Pharrell and Oprah: The BIG Picture

We saw the interview. We’ve seen the cute tumblr GIFs of Pharrell getting teary-eyed as people from here to Iceland sang his “Happy” song. And I’m sure we’d all be delighted to win a title as prestigious — for lack of better word — as GQ’s Man of the Year.

But for true fans of Pharrell — those who have been down for at least a decade or more — we know that Pharrell was not man of the year this year by our standards. He was DEF. man of the year circa 2001 when “Grindin’” was on heavy rotation and nearly every hip hop, R&B, and pop artist broke their neck to get a taste of the Neptunes sound. Beyond his producing talents, N.E.R.D. was a powerhouse, BBC was 10 times more popping than it is now (is anybody still waiting in line for Ice Creams?), the StarTrek label, well, existed, and he almost singlehandedly brought skateboard culture to the mainstream. According to our standards, Pharrell was man of the year, maybe even man of the Decade, a long time ago.

But Oprah wasn’t checking for him back then. It wasn’t until he released this cookie cutter, suburban-friendly stuff that he was invited to appear on the show. It’s awesome that Oprah congratulated him for “making it”, but the BIG picture here, to me at least, is that Pharrell didn’t make it when he was holding true to his original fan base; he made it when he appealed to everybody else. 

And it’s no secret that when we (which could mean you if you feel where I’m coming from) set a standard of excellence, it won’t always be recognized by the mainstream and, therefore, it won’t be remembered as excellence. For example, to me and many others like me, Dead Presidents is one of the best movies ever made. But since it didn’t win any Oscars or SAG Awards, it wont be recognized as such. 

I’m sure many of us agree that “Happy”, “Get Lucky”, and “Blurred Lines” are not Pharrell’s best work even though they topped the charts and challenged that “glowstick/glowstick/trap/trap” echo we constantly hear on the radio. But in true Oprah fashion, he is being rewarded for crossing over. 

That’s the BIG picture. I’m going to go listen to GIRL now lol

“I think the best moment in my life was when I was going to kick that guy’s ass on stage for touching that girl without her permission in our audience. I mean, like..I almost blacked out. I just saw it and I almost lost all conscious thought when I was singing. It was like I was possessed or something. I mean..how deluded are you as a man to think you can just claim ownership over a woman? This isn’t some kinky BDSM shit. This is your power hungry little dick acting out because you have issues.”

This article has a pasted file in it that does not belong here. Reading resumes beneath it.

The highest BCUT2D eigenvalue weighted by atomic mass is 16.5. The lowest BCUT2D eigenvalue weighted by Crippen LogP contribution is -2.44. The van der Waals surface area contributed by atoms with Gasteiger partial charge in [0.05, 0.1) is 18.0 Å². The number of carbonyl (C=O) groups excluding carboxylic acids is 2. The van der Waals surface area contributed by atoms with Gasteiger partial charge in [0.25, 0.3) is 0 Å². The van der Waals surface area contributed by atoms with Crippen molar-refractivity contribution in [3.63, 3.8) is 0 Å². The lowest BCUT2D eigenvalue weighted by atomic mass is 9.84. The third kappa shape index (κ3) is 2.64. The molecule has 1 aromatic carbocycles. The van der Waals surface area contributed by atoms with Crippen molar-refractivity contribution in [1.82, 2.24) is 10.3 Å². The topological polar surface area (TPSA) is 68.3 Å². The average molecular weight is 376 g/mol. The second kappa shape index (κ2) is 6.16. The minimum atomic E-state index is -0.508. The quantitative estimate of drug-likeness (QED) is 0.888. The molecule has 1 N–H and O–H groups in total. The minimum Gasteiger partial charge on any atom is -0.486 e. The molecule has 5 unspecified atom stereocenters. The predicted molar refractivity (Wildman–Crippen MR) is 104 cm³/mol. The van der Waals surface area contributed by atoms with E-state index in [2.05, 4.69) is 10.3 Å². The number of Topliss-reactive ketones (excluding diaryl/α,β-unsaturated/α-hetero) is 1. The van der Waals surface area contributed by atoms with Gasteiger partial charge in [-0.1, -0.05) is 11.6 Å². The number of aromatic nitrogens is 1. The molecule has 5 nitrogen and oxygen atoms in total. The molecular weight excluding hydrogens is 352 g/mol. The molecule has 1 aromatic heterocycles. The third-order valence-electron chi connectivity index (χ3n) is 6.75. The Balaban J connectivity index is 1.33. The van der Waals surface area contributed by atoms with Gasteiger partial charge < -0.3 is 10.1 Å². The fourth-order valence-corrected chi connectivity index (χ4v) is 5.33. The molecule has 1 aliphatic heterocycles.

— Kurt Cobain (via whatevelyn)

(via photosbyjaye)

christylezbacon:

Great time w/ Tavis Smiley! The show airs TONITE!!!! Check the Tavis Smiley Show on PBS.org for your local listings!!!! (at Tavis Smiley Set)

theturnstyles:

jahlee:

(art by jah) 

who u finna TRY, tho???
this is the best gift ever

theturnstyles:

jahlee:

(art by jah)

who u finna TRY, tho???

this is the best gift ever

“If you can’t afford the textbook, may I ask why you took the class?”

Finances professor in a required class, submitted by peakcapitolism (via shitrichcollegekidssay)

Privilege. 

(via skyliting)

(via posttragicmulatto)

Alfred Eisenstaedt’s photos of Howard University, 1946, for LIFE magazine.

(via photosbyjaye)

'Let Us Build a National Negro Congress', John Davis, National Sponsoring Committee for a Negro National Congress, Washington, DC, 1935.

(via abstrackafricana)

“My name is Ella. My name is not Ford, or Chrysler or GM. I’m talking about being able to buy food and provide rent and heat. I’m not talking about furnishing an office. Or making more or having a larger profit margin. I’m talking about sustaining my life.”
— Retiree Ella Johnson worked for the city of Detroit for 33 years. She faces a 34% cut to her pension check under Detroit’s bankruptcy proposal. (via nprontheroad)

(via posttragicmulatto)

hiphopfightsback:

If you weren’t aware, Tupac played the bass portions for many of his records.

hiphopfightsback:

If you weren’t aware, Tupac played the bass portions for many of his records.

The New Yorker highlights Carl Van Vechten’s timeless photographs of the African American experience in Harlem.

Images: 

Top: Zora Neale Hurston, 1940
Row two: L: Leontyne Price, 1953 R: Muriel Rahn, 1944.
Row three: L: 
Ethel Waters, 1940. R: Ella Fitzgerald, 1940
Bottom: Alvin Ailey, 1955


(via breakmakeexpand)

THROWBACK THURSDAY

"Hard Times" - Dr. Buzzards Original Savannah Band

one of the most beautiful songs ever. somebody should cover this